The problem with this approach is that the running time is O(N2) with the number of patches. We could work around this by making the patches quite large, running on the GPU, or both. Alternatively, we can bring the running time down to O(N.log(N)) by borrowing from Michael Bunnell’s work on dynamic AO and cluster patches into a hierarchy. I chose to perform bottom-up patch clustering similarly to the method that Miles Macklin describes in his (Almost) realtime GI blog post.

Scene compilation is now:

  • Split all surfaces in the scene into roughly equal sized patches.
  • Build a hierarchy of patches using k-means clustering.
  • For each patch i, build a list of all other patches visible from i along with the form factor between patches i and j. If a visible patch j is too far from patch i look further up the hierarchy.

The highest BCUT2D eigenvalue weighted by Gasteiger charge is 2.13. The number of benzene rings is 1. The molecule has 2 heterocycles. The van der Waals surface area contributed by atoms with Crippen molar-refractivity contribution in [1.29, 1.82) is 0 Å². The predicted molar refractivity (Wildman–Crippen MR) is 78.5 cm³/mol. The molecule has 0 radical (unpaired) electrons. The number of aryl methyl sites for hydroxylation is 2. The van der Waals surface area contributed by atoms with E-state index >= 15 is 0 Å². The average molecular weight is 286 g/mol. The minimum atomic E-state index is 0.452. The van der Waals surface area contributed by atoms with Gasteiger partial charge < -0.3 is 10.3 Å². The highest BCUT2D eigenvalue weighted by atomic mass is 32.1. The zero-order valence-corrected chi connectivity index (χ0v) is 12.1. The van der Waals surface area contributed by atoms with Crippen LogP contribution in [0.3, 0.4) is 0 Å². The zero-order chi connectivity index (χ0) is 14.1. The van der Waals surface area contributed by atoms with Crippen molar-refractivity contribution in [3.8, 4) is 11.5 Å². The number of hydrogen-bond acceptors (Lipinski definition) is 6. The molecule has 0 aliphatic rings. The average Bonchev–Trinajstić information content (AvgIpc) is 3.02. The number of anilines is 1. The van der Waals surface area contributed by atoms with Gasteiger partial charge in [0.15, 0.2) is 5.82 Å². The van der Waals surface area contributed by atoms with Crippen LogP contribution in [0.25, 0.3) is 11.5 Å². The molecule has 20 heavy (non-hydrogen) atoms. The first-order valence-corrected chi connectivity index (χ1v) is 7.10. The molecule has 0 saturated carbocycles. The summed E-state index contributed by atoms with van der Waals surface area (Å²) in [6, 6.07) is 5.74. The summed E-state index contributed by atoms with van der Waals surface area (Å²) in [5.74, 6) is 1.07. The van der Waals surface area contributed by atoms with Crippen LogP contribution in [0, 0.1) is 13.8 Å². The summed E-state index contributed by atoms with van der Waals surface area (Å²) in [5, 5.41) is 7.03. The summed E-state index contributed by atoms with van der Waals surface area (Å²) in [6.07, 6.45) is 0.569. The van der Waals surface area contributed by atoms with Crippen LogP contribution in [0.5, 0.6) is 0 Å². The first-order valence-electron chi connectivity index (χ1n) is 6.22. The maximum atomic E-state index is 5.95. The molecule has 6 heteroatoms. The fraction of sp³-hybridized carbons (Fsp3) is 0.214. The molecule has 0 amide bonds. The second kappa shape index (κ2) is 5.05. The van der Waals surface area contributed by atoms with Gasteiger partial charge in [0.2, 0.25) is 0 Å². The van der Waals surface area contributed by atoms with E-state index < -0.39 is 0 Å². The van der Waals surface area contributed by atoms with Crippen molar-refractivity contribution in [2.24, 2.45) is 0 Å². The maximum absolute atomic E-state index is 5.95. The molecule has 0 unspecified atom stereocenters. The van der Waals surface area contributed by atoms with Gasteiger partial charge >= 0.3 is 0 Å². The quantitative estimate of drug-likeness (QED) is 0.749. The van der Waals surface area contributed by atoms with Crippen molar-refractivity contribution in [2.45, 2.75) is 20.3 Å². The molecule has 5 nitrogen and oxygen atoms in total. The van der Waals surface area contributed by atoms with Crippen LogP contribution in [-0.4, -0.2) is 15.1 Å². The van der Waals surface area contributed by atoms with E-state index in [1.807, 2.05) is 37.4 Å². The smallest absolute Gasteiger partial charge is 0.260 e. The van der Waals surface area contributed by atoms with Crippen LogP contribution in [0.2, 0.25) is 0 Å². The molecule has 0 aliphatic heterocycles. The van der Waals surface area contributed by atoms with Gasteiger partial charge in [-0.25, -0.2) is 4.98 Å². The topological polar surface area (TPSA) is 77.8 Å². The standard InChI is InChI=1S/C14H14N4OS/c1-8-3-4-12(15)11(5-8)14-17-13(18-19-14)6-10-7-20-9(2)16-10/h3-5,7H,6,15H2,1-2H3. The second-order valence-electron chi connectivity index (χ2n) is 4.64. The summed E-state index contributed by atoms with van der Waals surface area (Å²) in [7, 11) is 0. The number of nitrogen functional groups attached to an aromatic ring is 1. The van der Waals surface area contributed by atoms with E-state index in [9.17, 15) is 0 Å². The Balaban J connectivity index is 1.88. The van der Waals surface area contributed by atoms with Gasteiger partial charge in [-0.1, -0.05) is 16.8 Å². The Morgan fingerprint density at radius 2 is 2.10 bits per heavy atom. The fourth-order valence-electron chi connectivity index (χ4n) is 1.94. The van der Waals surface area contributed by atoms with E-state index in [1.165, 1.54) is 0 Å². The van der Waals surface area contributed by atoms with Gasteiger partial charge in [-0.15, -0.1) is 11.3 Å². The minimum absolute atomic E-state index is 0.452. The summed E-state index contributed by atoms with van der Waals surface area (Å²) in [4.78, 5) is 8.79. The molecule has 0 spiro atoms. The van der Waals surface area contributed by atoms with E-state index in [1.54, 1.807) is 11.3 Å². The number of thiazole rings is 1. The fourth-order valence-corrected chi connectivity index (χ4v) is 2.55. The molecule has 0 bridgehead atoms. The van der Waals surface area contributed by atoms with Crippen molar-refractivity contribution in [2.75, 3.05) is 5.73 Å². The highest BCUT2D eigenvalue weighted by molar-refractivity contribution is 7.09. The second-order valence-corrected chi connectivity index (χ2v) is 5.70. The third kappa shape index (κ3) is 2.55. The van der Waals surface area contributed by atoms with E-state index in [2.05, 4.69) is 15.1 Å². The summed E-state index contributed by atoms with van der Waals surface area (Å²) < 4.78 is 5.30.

And the lighting phase:

  • For each leaf patch i in the hierarchy, calculate the direct illumination.
  • Propagate the direct lighting up the hierarchy.
  • For each patch i, calculate single-bounce indirect illumination from all visible patches clusters.

Although this technique is really simple, it supports a feature set similar to that of Enlighten:

  • Global illumination reacts to changes in surface albedo.
  • Static area light sources that cast soft shadows.

That’s basically about it. There are a few of other areas I’m tempted to look into once I’ve cleaned the code up a bit:

  • Calculate directly and indirect illumination at different frequencies. This would allow scaling to much larger scenes.
  • Perform the last two lighting steps multiple times to approximate more light bounces.
  • Project the indirect illumination into SH, HL2 or the Half-Life basis.